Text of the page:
Vincent Cassel, Black Swan (Fox Searchlight) – This French star gets a juicy, hard-edged role in an American film and runs with it. The fact that he is also being campaigned in the lead category for his mesmerizing two-part Cesar award -inning portrayal in Mesrine won’t hurt his chances.
Matt Damon, True Grit (Paramount) – Damon is an Academy favorite. Under the guidance of the Coen Brothers, he gets right the role singer Glen Campbell screwed up in the 1969 version. But he’s playing second fiddle to Hailee Steinfeld and Jeff Bridges more likely to earn nods.
Michael Douglas, Wall Street Money Never Sleeps (20th Century Fox) – Douglas revisits the Gordon Gekko role 23 years later and has the industry rooting for him to overcome his bout with cancer. He could become the first actor to win two Oscars for playing the same character.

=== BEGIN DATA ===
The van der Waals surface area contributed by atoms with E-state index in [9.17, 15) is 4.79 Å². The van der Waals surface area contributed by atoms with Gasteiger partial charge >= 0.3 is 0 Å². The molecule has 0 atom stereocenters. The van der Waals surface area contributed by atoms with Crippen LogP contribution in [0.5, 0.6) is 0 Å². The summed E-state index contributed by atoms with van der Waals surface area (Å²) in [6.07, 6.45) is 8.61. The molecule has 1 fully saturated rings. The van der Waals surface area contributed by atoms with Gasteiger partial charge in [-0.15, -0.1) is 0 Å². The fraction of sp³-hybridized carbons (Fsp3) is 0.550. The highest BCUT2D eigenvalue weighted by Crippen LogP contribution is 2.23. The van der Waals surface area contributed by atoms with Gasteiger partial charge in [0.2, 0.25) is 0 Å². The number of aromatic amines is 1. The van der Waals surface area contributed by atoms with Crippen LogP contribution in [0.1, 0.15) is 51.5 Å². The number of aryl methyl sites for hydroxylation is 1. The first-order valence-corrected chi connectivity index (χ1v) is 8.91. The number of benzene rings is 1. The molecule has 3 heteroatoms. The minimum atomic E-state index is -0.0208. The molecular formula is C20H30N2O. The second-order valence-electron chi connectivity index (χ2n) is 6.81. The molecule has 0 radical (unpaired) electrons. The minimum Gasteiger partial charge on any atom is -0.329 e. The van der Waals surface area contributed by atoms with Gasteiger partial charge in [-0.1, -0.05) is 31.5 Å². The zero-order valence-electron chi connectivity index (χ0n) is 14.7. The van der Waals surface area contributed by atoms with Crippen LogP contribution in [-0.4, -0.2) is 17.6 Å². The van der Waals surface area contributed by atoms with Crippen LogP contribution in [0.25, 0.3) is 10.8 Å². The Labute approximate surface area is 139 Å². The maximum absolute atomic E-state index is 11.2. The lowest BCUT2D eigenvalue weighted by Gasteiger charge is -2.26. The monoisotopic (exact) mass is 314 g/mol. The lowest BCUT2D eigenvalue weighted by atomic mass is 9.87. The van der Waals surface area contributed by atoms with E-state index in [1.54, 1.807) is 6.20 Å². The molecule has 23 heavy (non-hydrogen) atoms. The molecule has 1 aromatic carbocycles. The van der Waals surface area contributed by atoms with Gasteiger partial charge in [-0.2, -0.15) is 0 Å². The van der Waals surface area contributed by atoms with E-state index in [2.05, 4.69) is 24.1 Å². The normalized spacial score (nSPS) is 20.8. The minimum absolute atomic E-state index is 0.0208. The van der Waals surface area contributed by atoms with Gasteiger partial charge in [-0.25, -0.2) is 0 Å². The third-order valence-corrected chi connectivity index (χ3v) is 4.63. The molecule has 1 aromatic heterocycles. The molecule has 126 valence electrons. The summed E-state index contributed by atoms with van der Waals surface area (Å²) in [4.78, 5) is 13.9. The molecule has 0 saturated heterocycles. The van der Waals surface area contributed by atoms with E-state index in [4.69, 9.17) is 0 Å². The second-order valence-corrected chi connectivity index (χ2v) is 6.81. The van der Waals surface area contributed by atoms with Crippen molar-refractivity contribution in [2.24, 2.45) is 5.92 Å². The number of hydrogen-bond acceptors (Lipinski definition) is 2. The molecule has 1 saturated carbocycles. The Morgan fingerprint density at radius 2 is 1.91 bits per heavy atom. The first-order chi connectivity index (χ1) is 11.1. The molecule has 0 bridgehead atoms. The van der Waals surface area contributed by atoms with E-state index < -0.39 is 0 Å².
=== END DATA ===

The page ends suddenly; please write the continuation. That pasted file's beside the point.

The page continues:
Andrew Garfield, The Social Network (Sony Pictures) – Garfield was impressive in two distinct dramas this fall, the other being the little-seen Never Let Me Go. Plus he’s the new Spider-Man. But his role here is earning Oscar talk with Golden Globe and CCMA nominations.
Ed Harris, The Way Back (Newmarket) – A four-time Oscar nominee, this well-liked veteran is overdue, and his physically challenging role is first-rate work which his peers expect from him. But the film’s year-end qualifying run and lack of marketing funds may dim his chances.
John Hawkes, Winter’s Bone (Roadside Attractions) – Although Jennifer Lawrence seems to get all the attention, nominations for this journeyman actor’s authentic backwoods portrayal from the Spirit Awards and SAG are beginning to make a longshot Oscar nod far more realistic.